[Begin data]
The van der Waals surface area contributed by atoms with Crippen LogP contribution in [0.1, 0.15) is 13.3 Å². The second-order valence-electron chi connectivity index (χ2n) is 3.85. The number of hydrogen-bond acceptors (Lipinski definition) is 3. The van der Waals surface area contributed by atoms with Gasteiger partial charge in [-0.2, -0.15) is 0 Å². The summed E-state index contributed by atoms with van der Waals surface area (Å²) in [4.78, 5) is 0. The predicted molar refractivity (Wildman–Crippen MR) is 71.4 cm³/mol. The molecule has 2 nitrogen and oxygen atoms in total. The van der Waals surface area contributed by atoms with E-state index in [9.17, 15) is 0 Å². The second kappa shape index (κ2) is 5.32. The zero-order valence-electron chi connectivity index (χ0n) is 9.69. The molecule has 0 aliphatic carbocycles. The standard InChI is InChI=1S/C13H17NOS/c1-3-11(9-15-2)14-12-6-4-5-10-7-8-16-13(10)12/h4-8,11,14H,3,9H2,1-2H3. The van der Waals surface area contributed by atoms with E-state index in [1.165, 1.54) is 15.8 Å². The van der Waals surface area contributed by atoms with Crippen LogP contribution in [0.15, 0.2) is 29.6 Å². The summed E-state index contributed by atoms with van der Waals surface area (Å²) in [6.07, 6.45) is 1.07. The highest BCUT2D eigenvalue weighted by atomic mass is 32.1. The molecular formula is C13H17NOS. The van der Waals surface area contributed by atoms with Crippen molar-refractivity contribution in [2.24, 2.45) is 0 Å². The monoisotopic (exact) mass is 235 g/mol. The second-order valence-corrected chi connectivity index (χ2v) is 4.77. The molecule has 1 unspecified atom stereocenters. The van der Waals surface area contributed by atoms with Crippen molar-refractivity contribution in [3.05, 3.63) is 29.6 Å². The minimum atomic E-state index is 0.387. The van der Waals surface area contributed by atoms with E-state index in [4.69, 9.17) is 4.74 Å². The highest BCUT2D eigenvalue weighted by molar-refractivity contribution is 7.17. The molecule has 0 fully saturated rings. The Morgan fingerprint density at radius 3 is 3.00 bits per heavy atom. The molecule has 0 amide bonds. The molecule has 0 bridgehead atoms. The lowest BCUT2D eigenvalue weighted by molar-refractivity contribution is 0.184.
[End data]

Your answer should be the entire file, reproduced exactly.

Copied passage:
The van der Waals surface area contributed by atoms with Crippen LogP contribution in [0.1, 0.15) is 13.3 Å². The second-order valence-electron chi connectivity index (χ2n) is 3.85. The number of hydrogen-bond acceptors (Lipinski definition) is 3. The van der Waals surface area contributed by atoms with Gasteiger partial charge in [-0.2, -0.15) is 0 Å². The summed E-state index contributed by atoms with van der Waals surface area (Å²) in [4.78, 5) is 0. The predicted molar refractivity (Wildman–Crippen MR) is 71.4 cm³/mol. The molecule has 2 nitrogen and oxygen atoms in total. The van der Waals surface area contributed by atoms with E-state index in [9.17, 15) is 0 Å². The second kappa shape index (κ2) is 5.32. The zero-order valence-electron chi connectivity index (χ0n) is 9.69. The molecule has 0 aliphatic carbocycles. The standard InChI is InChI=1S/C13H17NOS/c1-3-11(9-15-2)14-12-6-4-5-10-7-8-16-13(10)12/h4-8,11,14H,3,9H2,1-2H3. The van der Waals surface area contributed by atoms with E-state index in [1.165, 1.54) is 15.8 Å². The van der Waals surface area contributed by atoms with Crippen LogP contribution in [0.15, 0.2) is 29.6 Å². The summed E-state index contributed by atoms with van der Waals surface area (Å²) in [6.07, 6.45) is 1.07. The highest BCUT2D eigenvalue weighted by atomic mass is 32.1. The molecular formula is C13H17NOS. The van der Waals surface area contributed by atoms with Crippen molar-refractivity contribution in [2.24, 2.45) is 0 Å². The monoisotopic (exact) mass is 235 g/mol. The second-order valence-corrected chi connectivity index (χ2v) is 4.77. The molecule has 1 unspecified atom stereocenters. The van der Waals surface area contributed by atoms with Crippen molar-refractivity contribution in [3.05, 3.63) is 29.6 Å². The minimum atomic E-state index is 0.387. The van der Waals surface area contributed by atoms with E-state index in [4.69, 9.17) is 4.74 Å². The highest BCUT2D eigenvalue weighted by molar-refractivity contribution is 7.17. The molecule has 0 fully saturated rings. The Morgan fingerprint density at radius 3 is 3.00 bits per heavy atom. The molecule has 0 amide bonds. The molecule has 0 bridgehead atoms. The lowest BCUT2D eigenvalue weighted by molar-refractivity contribution is 0.184.